5 things that you find in New Zealand’s houses
It's a fact! When you come to another country you’ll miss the dullest and most mundane things of your day. And if there are places where the differences simply pop into our eyes, these places are houses here. So, with the intention of making an easy to read and at the same time informative post, I'm writing down 5 things (that are different than the ones in Brazil) you'll find in the houses here.
It's impossible not to mention it in the list. Here in New Zealand, carpet is absolutely everywhere! In the classrooms? Carpet. In the offices? Carpet. In the houses? Carpet. Even the train here has a carpet, do you believe it? I'm still not sure why they love carpets so much, but I guess it's because carpets keep the room warm.
For me, the biggest disadvantage of having a carpet is cleanliness issues; I have classmates who complain quite a lot about it, and then they search for a house with wooden flooring. Not an easy task I must say!
2. Plug outlet with switch ON/OFF button
Here as well as in the UK and other European countries, plug switches are part of safety and energy saving regulations.
If you take a close look at the picture, you might notice the pin holes are not round like in Brazil. When I came to New Zealand, I brought with me 2 international adapters that were supposed to solve my issue with plug outlets, but it didn’t match the sockets here and I had to buy new ones. I've bought the adapters at The Warehouse but later on, I found cheaper ones at Japanese stores in Queens Street. That's the tip!
3. Electric oven
The electric oven is something that is still becoming popular in Brazil, but here it's something as common as carpet. New Zealand Government is concerned about fire protection, therefore almost all the houses have electric ovens. Do you still remember that plug outlet with a switch on/off button mentioned above? There is a similar switch to turn on/off the oven too. The first time I used my oven, I forgot to turn the switch on and I started getting crazy trying to figure out why the oven was still cold. Guess what? It’s not only the ovens that have these switches; microwaves, washing machines, and other home appliances have it. I mean, you'll find it in anything that is electric in the house.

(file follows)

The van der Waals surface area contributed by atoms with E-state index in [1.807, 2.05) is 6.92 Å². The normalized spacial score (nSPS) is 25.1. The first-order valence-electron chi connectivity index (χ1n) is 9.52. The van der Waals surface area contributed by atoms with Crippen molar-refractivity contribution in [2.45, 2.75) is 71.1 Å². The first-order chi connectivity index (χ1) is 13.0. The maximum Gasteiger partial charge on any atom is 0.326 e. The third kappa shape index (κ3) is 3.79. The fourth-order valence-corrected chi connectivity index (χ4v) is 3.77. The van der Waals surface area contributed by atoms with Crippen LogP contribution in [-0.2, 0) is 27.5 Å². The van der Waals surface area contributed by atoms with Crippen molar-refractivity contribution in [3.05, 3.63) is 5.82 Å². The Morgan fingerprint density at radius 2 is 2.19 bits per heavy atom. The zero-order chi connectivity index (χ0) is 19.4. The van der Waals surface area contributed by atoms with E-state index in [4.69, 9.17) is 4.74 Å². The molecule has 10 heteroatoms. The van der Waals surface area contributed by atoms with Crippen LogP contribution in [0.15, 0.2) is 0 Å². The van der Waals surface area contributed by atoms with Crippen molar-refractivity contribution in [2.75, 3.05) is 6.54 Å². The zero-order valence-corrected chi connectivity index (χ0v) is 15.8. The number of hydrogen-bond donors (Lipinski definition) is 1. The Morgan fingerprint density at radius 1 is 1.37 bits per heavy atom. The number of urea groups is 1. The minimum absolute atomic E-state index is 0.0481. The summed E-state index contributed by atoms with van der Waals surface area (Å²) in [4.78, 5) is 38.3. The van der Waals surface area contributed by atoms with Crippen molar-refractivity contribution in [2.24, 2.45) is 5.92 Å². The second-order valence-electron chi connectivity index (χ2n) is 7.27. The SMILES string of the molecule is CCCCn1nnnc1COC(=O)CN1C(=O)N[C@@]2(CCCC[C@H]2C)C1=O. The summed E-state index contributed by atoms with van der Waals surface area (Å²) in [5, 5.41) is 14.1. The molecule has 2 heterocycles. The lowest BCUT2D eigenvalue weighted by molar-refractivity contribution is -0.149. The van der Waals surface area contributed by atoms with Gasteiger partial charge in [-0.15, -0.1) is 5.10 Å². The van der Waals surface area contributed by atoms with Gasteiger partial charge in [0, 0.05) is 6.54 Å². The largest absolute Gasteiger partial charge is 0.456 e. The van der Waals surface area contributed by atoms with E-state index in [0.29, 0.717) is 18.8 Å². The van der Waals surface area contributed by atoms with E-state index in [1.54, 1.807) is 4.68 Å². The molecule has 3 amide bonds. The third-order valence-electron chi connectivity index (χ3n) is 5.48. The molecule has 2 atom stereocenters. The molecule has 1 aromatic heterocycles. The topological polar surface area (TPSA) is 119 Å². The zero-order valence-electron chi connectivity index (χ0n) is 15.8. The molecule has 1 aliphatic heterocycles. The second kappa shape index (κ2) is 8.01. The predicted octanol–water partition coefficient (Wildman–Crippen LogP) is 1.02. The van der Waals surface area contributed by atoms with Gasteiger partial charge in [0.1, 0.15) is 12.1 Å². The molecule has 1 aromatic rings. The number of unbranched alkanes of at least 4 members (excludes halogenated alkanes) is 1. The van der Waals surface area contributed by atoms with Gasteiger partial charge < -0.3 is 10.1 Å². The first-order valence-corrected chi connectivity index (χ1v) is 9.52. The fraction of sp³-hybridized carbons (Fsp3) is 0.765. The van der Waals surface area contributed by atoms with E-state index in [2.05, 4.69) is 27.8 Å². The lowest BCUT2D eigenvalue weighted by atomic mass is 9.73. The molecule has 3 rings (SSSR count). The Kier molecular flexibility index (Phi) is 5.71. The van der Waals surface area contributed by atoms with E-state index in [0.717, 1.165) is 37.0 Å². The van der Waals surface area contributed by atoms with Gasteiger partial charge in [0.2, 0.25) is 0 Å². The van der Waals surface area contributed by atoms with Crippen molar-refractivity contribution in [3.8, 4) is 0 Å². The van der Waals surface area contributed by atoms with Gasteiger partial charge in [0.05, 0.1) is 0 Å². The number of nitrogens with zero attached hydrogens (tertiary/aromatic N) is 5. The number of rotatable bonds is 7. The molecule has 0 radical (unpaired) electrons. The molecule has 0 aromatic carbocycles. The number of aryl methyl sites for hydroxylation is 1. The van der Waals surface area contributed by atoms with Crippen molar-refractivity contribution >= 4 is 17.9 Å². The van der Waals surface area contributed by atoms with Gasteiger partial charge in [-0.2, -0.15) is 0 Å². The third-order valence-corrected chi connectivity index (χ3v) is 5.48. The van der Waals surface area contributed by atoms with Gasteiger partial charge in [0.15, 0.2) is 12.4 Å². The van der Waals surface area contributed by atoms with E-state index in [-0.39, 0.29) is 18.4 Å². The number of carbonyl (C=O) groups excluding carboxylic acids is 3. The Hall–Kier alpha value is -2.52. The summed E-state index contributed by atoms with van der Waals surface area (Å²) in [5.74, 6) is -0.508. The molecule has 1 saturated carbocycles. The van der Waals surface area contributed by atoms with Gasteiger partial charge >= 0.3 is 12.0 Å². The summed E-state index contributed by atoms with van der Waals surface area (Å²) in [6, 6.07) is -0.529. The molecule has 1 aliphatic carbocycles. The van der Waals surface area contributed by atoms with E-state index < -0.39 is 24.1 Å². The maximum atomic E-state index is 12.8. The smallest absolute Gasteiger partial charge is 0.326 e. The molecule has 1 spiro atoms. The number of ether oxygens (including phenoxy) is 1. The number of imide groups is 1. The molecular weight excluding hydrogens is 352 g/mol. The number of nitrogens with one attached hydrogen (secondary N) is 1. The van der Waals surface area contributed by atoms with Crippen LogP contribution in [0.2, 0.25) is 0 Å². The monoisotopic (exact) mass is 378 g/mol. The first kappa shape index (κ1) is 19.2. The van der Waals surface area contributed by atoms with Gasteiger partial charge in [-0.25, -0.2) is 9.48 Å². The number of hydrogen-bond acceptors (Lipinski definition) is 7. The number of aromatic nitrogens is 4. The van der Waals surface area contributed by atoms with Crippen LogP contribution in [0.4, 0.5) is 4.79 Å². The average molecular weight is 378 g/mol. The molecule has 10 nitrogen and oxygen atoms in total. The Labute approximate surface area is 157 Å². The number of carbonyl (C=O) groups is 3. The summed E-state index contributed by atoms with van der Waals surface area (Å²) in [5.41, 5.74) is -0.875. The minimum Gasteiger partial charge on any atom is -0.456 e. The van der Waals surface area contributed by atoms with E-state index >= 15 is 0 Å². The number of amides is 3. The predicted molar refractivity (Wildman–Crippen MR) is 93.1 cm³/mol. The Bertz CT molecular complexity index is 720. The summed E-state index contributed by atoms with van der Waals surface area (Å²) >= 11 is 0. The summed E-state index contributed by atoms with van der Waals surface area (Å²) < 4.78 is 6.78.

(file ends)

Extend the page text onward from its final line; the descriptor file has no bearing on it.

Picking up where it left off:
4. Bath Exhaust Fan
Another very common thing in New Zealand apartments is the bath exhaust fan. As most of the apartments are small, the bathrooms usually have no windows; so the exhaust fans need to be installed in order to suck the moist air out and help it to circulate properly. I confess having a windowless bathroom bothers me a little, but the fans are really powerful and helpful when it comes to reducing moisture level.
5. Smoke sensors
Coming back to fire protection topic, it's worth to say few words about smoke sensors. Almost all residential and non-residential buildings in New Zealand have it. Sensors identify the fire when it starts; detectors trigger an alarm to the fire station, helps them to identify the location of the fire and get there as quickly as possible.
The point is that the detectors identify any kind of smoke. If the alarm rings and the firefighters get to your house and see no fire, you have to pay a fine about $50NZD.
I've already experienced it on my own. Once I've been making a toast, but the bread got burnt and I saw smoke streaming from the toaster. I ran to open the door and window, but the sensor identified the smoke and triggered an alarm. I don't need to explain how terrified I was at that time, praying the firefighters would not come. My prayer was heard, but I have learned the lesson and never made a toast again!
Written by Mégui Moraes